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Early Antibiotic Discontinuation or De-escalation in High-Risk Patients With AML With Febrile Neutropenia and Prolonged Neutropenia

William Alegria, Bernard L. Marini, Kevin Sellery Gregg, Dale Lee Bixby, Anthony Perissinotti, and Jerod Nagel

Background The optimal duration of antibiotic therapy for patients with febrile neutropenia (FN) remains unknown. The Infectious Diseases Society of America recommends broad-spectrum intravenous antibiotic therapy until neutrophil count recovery

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Myeloid Growth Factor Therapy for Prophylaxis of Febrile Neutropenia in Non-Myeloid Malignancies: Appropriate Doses and Schedules

Betsy L. Althaus

-colony stimulating factor to reduce the incidence of chemotherapy-induced febrile neutropenia in adult patients with lymphomas and solid tumors . Eur J Cancer 2006 ; 42 : 2433 – 2453 . 8. Scott SD Chrischilles EA Link BK . Days of prophylactic

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Real-World Impact of a Decision Support Tool on Colony-Stimulating Factor Use and Chemotherapy-Induced Febrile Neutropenia Among Patients With Breast Cancer

Abiy Agiro, Andrea DeVries, Jennifer Malin, and Michael J. Fisch

Factors recommend febrile neutropenia (FN) prophylaxis using a colony-stimulating factor (CSF) when risk, based on the chemotherapy regimen and patient risk factors, is “high” (>20%). 7 CSF prophylaxis may also be considered based on patient risk factors

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A Patient Risk Model of Chemotherapy-Induced Febrile Neutropenia: Lessons Learned From the ANC Study Group

Gary H. Lyman and Marek S. Poniewierski

need to consider a range of risk factors for the occurrence and consequences of febrile neutropenia (FN), defined as body temperature >38.5°C or 2 consecutive measurements >38°C with an absolute neutrophil count <0.5 × 10 9 /L. Risk Factors for FN

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Real-World Impact of Prophylactic Growth Factor Use on Timing of Febrile Neutropenia and Infection After High-Risk Chemotherapy

Douglas W. Blayney, Nicole M. Kuderer, Alice Kate Cummings Joyner, John Jarvis, Dominic Nunag, Jasmine Wells, Lan Huang, Ramon Mohanlal, and Gary H. Lyman

Background Patients with breast cancer treated with myelosuppressive chemotherapy are at an increased risk of developing febrile neutropenia (FN), a medical emergency characterized by the occurrence of fever during a period of significant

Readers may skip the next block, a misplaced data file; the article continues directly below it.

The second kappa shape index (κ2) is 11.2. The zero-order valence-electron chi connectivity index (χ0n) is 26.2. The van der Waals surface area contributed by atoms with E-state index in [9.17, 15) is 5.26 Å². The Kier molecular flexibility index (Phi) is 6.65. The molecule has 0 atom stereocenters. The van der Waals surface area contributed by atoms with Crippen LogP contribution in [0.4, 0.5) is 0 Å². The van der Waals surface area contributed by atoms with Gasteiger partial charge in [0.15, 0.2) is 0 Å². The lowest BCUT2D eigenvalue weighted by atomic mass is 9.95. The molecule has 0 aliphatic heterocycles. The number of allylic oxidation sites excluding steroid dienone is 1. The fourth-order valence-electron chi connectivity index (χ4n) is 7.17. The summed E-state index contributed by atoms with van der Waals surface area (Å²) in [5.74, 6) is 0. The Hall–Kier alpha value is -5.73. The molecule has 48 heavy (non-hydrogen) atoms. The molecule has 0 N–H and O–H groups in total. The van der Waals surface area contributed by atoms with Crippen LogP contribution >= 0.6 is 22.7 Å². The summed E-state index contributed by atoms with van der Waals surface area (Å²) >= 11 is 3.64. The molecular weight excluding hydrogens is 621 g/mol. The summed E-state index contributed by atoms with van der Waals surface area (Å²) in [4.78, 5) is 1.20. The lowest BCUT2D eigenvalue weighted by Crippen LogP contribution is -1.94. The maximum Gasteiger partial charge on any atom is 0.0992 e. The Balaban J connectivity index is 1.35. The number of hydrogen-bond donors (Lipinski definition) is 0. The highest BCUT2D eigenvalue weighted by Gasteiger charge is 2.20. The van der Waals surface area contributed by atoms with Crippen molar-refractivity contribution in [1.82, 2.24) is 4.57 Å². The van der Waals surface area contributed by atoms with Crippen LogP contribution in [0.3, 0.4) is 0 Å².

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QIM19-129: Utilization of Electronic Medical Record to Improve Outcomes in the Treatment of Febrile Neutropenia

Anna M. Gibson and Claire Sutherby

Introduction: Chemotherapy-induced febrile neutropenia is a medical emergency. Delays in time to appropriate broad spectrum antibiotic therapy significantly increase morbidity and mortality. The purpose of this project is to improve outcomes in

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Timing of Initial Antibiotic Treatment for Febrile Neutropenia in the Emergency Department: The Need for Evidence-Based Guidelines

Demetrios N. Kyriacou, Borko Jovanovic, and Olga Frankfurt

several studies that illustrate the delayed times to initial antibiotic treatment for adults with FN in EDs Table 1 Current Guidelines for Timing of Initial Antibiotic Treatment of Adult Patients With Febrile Neutropenia worldwide, indicating

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BPI19-010: Febrile Neutropenia Induced by Chemotherapy: Impact of Risk Re-Stratification

David da Silva Dias, Catarina Jorge, Mafalda Baptista, Ana Júlia Arede, Paulo Luz, Tânia Madureira, and Beatriz Gosalbez

Introduction: Febrile neutropenia (FN) induced by chemotherapy (ChT) arises until 6 weeks after the last cycle, usually between 5 and 10 days post-ChT. Infection risk is 20%–30%. It is difficult to stratify patients with low risk of complications

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The Utility of Routine Chest Radiography in the Initial Evaluation of Adult Patients With Febrile Neutropenia Patients Undergoing HSCT

Deborah S. Yolin-Raley, Ibiayi Dagogo-Jack, Heidi B. Niell, Robert J. Soiffer, Joseph H. Antin, Edwin P. Alyea III, and Brett E. Glotzbecker

febrile neutropenia workup. As of July 2012, CXRs were ordered according to physician preference, instead of according to strict adherence to guidelines. Most of the CXRs ordered for the inpatients were obtained within 24 hours of initiation of antibiotics

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Risk of Febrile Neutropenia Associated With Select Myelosuppressive Chemotherapy Regimens in a Large Community-Based Oncology Practice

Yanli Li, Leila Family, Su-Jau Yang, Zandra Klippel, John H. Page, and Chun Chao

Background Febrile neutropenia (FN) is a serious adverse effect of myelosuppressive chemotherapy that can affect treatment by contributing to dose delays and reductions. 1 FN often requires hospitalization and incurs a significant healthcare